See also: advance, alienate, circulate, confirm, constitute, convey, decide, enact, establish, experience, expire, exude, forgo, franchise, give, grant, incident, key, legislate, license, outbalance, penetrate, perambulate, perish, permit, plight, posture, predicament, pretermit, promote, situation, surmount, surpass, transcend, transfer, transmit, traverse

PASS. In the slave states this word signifies a certificate given by the master or mistress to a slave, in which it is stated that he is permitted to leave his home, with the authority of his master or mistress. The paper on which such certificate is written is also called a pass.

PASS, practice. To be given, or entered; to proceed; as, let the judgment pass for the plaintiff.

TO PASS. To accomplish, to complete, to decide.
     2. The title to goods passes by the sale whenever the parties have agreed upon the sale and the price, and nothing remains to be done to complete the agreement. 1 Bouv. Inst. n. 939.
     3. When a jury decide upon the rights of the parties, which are in issue, they are said to pass upon them.

References in periodicals archive ?
We meet a man who is sitting on a bench enjoying the sunshine and stop to pass the time of day.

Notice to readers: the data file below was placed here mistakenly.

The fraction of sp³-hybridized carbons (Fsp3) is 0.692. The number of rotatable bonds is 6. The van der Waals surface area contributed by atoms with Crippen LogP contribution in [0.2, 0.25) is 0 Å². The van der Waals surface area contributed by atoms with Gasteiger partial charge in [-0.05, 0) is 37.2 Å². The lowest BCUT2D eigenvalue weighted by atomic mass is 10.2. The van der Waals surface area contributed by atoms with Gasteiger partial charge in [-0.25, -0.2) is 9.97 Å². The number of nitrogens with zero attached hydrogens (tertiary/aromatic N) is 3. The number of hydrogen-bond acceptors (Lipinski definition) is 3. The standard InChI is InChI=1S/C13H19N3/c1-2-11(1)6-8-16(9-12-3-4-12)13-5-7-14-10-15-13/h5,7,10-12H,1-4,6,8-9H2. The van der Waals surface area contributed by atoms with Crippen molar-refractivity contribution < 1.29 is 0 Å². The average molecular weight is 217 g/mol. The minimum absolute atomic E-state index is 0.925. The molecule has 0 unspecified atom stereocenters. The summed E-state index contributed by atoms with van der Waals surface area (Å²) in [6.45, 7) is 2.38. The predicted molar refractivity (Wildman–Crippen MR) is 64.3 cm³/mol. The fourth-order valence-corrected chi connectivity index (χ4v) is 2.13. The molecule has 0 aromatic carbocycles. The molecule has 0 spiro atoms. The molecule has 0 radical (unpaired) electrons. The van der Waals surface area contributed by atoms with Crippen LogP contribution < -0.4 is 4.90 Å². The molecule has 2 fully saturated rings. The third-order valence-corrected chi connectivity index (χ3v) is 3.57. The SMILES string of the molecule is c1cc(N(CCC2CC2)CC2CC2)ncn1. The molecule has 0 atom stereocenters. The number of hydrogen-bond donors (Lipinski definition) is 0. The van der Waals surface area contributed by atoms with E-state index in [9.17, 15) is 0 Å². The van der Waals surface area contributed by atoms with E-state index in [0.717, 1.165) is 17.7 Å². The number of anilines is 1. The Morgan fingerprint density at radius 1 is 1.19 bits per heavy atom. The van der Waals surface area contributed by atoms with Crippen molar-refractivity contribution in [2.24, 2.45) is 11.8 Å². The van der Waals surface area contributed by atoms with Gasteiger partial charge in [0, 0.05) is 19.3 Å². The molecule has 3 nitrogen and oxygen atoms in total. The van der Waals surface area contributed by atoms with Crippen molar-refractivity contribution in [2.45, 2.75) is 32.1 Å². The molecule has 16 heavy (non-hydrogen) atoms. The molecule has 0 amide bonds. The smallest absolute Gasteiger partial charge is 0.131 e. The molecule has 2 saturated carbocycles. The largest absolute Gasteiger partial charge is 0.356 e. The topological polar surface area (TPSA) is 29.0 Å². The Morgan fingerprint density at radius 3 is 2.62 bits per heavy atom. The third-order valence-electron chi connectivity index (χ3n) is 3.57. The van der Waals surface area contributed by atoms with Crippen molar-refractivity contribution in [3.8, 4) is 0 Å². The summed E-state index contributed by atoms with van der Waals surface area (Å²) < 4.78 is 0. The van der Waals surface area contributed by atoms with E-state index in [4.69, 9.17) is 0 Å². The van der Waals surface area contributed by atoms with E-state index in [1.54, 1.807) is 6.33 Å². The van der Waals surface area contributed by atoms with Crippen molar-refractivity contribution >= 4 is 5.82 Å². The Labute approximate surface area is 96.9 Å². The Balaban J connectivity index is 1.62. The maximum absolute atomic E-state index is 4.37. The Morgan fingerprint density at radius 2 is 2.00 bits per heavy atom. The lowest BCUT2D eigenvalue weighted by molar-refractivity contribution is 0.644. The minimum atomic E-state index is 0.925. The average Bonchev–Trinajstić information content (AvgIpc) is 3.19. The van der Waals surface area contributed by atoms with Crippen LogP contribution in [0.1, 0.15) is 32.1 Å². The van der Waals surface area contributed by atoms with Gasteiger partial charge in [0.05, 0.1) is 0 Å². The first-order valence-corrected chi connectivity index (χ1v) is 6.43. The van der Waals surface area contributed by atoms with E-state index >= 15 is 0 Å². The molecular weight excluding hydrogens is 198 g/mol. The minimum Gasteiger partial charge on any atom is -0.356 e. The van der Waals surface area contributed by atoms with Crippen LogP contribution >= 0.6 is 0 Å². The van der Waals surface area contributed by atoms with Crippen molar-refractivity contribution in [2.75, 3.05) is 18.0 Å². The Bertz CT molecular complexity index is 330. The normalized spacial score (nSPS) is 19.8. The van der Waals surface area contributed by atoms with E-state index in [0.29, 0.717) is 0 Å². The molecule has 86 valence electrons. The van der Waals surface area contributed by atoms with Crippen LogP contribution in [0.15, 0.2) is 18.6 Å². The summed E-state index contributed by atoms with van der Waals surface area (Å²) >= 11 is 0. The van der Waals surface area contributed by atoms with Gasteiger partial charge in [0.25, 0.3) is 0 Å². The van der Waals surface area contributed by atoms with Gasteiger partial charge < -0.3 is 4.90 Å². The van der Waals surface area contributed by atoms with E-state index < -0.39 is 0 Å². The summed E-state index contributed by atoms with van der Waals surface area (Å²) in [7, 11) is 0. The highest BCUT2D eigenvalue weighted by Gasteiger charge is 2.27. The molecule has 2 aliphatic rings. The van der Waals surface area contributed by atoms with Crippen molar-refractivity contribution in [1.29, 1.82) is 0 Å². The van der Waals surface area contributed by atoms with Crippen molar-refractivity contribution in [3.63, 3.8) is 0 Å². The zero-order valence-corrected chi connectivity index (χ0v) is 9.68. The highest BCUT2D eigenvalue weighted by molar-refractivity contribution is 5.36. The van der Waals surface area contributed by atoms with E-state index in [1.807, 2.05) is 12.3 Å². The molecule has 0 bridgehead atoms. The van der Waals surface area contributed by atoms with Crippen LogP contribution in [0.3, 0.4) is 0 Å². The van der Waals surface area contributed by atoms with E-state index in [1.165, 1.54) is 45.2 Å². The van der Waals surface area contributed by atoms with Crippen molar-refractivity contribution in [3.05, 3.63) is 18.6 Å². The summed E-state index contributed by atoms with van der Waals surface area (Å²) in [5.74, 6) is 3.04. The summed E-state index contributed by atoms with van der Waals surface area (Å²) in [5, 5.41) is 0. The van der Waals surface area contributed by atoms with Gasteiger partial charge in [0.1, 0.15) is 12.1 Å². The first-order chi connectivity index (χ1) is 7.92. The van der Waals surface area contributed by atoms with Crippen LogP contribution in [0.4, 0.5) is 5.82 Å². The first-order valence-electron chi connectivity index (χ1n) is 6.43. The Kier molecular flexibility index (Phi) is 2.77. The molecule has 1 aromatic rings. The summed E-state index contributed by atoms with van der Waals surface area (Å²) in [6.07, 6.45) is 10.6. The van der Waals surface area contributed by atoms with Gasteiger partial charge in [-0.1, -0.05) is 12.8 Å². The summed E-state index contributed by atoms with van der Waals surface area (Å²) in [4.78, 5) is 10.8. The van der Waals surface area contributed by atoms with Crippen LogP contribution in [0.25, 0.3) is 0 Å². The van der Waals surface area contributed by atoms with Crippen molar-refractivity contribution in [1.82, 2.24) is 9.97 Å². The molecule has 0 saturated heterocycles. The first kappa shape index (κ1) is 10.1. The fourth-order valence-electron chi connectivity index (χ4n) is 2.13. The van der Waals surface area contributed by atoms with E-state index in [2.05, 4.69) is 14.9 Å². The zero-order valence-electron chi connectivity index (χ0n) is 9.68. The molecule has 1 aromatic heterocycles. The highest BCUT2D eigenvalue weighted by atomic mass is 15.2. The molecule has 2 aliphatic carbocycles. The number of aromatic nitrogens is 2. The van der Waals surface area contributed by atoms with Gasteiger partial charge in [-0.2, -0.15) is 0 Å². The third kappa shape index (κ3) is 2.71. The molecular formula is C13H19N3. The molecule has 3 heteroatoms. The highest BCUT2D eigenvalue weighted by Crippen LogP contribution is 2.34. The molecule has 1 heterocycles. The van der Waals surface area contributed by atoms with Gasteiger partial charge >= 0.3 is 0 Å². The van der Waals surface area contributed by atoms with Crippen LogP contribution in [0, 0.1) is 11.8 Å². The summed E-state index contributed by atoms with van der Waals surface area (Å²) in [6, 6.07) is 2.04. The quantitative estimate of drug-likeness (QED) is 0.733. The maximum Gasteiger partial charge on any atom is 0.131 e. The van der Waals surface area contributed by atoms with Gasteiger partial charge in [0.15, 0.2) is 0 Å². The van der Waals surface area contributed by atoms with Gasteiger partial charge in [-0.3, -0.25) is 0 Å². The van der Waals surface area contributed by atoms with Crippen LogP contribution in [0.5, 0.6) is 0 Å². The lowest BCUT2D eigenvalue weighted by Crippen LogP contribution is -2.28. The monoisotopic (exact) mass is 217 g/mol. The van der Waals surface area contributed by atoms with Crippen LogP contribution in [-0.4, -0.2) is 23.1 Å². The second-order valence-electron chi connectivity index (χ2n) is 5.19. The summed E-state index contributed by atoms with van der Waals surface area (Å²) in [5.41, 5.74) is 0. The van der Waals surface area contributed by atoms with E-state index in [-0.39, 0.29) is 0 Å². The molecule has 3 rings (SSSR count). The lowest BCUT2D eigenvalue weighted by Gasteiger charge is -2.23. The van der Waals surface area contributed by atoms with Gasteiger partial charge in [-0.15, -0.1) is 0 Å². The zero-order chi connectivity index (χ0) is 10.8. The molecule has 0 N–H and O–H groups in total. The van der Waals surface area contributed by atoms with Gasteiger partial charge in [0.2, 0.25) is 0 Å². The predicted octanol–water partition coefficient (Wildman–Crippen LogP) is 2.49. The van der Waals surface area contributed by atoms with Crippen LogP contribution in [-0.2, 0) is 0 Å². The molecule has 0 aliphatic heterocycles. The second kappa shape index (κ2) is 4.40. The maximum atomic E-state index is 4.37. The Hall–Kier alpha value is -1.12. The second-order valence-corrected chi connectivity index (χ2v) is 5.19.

Some of the older members of the family took a brief nap, stretched out next to the sofreh after lunch, then whisked out playing cards to pass the time of day.
The local people were very welcoming, and we had a chat with one villager who was more than happy to pass the time of day with us, it was just a pity we had to come away from such a quiet and relaxed place, but Radford is still home to us.
One said: "I'd see him from time to time to pick up (clients) and knew him to pass the time of day with.
Early in the morning to hear what the birds are saying and to pass the time of day with Angel and then to hitch up my chair to my writing board and to set down the words--"Once Upon a Time"
WITH regard to Cllr Morby being accused of using council facilities for non-council work (something which I strongly disagree with in this case) was the complaint made simply to pass the time of day, was it to fill in a spare few minutes in between meetings?
The small building had many lives - grocery store, print shop, post office and a place where local residents met to pass the time of day and decide major issues about the town.
Duchovny grew up in the East Village and apparently, just like the movie's 13-year-old protagonist, used to pass the time of day talking to soul sisters at the Women's House of Detention.
My grandfather was a lovely old boy who could never pass a flea market or junk shop without stopping to look and pass the time of day.
One said: "I only knew the family to pass the time of day.
When two vehicles stop when passing each other on Main Street to briefly pass the time of day that might qualify as gridlock.
The beat cop, squad detective, or sector sergeant stopping by to pass the time of day (day information) to the security force manager or loss prevention specialist has long been a common practice--despite ups and downs in the mutual levels of goodwill.